O'Donnell - "AIDS/HIV Drugs Decision is Catalyst for Change"
Liz O'Donnell T.D., Minister of State at the Department of Foreign Affairs, has called for an urgent international response to the global problem of the supply of retroviral drugs to AIDS/HIV sufferers.
Minister O'Donnell welcomed todays decision by 39 international pharmaceutical companies to withdraw their legal action against the South African Government. The Minister said she hopes the move will now facilitate the supply of much-needed affordable drugs to the South African people. But she also warned that the issue is far from being resolved.
"The decision to drop a case which should never have been launched was sensible. This honourable decision will accelerate efforts to ensure that poor people in South Africa suffering with HIV/AIDS have access to life-saving drugs at affordable prices. I hope it will lead to a more productive dialogue between the companies and Governments in other developing countries who are anxious to obtain key pharmaceuticals for their people.
" The Taoiseach and I will lead the Irish delegation to a Special Session of the United Nations on HIV/AIDS on 25-26 June where all of the key issues relating to the fight against the disease will be discussed. We will use that occasion to press for substantial additional resources to be devoted to halting the spread of the disease among the poorest countries worldwide. We will continue to press for urgent international action to solve the problem of getting anti-retroviral drugs to sufferers of HIV/AIDS.
" The patent agreements under the World Trade Organisation provide ample scope for both Governments and industry to guarantee the supply of life-saving drugs to the poor, in cases where there is a national emergency.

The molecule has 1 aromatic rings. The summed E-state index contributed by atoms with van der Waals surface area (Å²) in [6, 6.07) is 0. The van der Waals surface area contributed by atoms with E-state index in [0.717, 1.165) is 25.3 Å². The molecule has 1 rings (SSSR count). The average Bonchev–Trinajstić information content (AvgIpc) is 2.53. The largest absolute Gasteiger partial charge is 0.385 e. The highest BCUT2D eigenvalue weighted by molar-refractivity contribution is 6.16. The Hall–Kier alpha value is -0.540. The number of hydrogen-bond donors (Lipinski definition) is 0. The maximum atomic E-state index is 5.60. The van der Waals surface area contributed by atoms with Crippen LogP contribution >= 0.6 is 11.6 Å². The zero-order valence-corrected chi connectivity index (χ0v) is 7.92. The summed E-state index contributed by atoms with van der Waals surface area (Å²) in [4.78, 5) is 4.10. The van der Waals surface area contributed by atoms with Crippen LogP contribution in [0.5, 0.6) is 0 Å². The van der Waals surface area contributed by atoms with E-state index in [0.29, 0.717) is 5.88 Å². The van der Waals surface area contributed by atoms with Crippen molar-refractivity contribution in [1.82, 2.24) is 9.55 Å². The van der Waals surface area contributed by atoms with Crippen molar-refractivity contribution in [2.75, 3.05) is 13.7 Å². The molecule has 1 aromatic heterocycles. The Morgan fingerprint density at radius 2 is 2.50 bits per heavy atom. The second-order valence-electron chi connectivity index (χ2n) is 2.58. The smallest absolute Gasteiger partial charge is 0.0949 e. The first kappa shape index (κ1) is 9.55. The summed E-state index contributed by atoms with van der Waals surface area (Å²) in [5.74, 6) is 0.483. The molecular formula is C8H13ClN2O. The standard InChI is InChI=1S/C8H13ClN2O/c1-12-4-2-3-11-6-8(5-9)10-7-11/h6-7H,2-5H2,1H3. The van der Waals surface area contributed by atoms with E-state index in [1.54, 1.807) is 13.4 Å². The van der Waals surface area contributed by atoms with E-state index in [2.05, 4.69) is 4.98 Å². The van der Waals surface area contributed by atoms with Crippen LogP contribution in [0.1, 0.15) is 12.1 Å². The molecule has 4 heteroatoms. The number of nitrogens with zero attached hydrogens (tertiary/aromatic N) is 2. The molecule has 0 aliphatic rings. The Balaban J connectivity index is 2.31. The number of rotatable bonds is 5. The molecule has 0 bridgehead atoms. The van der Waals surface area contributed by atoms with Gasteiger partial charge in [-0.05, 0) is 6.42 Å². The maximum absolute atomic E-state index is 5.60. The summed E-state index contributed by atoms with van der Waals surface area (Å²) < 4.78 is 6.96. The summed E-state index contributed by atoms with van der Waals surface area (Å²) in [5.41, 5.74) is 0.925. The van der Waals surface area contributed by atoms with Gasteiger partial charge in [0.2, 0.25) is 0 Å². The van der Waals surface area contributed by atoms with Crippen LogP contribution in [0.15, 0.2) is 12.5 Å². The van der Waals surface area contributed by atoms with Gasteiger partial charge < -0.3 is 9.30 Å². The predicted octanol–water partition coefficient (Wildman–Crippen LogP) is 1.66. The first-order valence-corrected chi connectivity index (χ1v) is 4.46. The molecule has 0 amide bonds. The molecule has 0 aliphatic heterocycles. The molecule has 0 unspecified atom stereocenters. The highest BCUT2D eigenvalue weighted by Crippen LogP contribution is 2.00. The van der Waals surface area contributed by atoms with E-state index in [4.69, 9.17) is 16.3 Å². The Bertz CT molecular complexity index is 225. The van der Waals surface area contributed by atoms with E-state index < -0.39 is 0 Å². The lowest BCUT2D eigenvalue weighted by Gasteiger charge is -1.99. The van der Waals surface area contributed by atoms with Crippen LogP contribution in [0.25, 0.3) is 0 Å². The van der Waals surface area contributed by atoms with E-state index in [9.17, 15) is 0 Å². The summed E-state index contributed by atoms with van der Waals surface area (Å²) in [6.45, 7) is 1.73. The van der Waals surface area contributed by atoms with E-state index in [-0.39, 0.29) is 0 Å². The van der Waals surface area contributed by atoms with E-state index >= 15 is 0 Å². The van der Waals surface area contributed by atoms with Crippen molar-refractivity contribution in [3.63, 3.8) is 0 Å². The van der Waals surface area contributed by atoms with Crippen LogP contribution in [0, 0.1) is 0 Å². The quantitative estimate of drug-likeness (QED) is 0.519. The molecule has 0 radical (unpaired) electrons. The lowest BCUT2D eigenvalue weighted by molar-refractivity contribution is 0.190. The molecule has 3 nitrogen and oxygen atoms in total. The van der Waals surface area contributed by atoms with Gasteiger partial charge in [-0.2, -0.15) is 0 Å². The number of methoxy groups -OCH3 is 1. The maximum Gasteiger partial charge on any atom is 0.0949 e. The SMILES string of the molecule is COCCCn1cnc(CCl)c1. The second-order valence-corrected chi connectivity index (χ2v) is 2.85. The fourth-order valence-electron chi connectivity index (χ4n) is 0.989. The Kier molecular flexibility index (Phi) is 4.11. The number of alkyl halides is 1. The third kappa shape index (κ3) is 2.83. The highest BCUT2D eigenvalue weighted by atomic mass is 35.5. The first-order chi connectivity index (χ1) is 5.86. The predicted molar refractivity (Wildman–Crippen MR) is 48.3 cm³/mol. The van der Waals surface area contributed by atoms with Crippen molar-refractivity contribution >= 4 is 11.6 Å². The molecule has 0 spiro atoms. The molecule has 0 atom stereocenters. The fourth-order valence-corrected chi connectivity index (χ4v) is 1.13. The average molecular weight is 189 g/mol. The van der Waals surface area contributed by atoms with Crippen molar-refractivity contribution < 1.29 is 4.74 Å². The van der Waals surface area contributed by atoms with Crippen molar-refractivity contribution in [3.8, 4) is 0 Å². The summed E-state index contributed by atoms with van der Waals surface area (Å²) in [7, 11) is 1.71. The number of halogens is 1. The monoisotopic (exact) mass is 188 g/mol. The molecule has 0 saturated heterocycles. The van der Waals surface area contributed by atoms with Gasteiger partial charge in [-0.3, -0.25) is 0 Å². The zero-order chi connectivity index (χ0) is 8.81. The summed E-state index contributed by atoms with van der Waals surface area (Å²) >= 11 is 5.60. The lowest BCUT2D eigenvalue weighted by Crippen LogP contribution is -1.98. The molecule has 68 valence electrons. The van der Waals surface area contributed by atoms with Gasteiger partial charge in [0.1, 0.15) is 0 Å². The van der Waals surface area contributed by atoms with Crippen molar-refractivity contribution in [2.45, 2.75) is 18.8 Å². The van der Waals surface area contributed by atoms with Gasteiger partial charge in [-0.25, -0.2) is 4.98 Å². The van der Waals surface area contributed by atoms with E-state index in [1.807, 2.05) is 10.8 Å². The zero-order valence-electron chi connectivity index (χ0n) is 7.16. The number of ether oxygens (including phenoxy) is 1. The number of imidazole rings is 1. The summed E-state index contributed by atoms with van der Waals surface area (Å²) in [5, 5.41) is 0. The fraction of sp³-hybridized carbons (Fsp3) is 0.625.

" The fight against HIV/AIDS is now a component of all development programmes supported by the Irish Government and we use every opportunity to highlight the issue at international level. We have been pressing the EU to revitalise its approach to fighting HIV/AIDS and to take a lead role in dealing with the issue of affordability. We have also raised affordability at a UN Security Council debate on HIV/AIDS.
" The statistics are terrifying. The scale of human suffering they represent is tragic. Since the start of the epidemic 21.8 million have died. Decades of development are being reversed. Some 36.1 million people are living with HIV or AIDS world-wide, with 5.3 million newly infected during 2000 alone. Last year 3 million people died of AIDS. "
Notes to Editors:
Ireland contributes to national HIV/AIDS programmes in Ethiopia, Mozambique, Lesotho, Tanzania, Uganda, Zambia, Ghana and Zimbabwe. We have pledged IR£2.5 million to the International AIDS Vaccine Initiative. We will commit IR£3.25 million to UNAIDS over the next three years. Top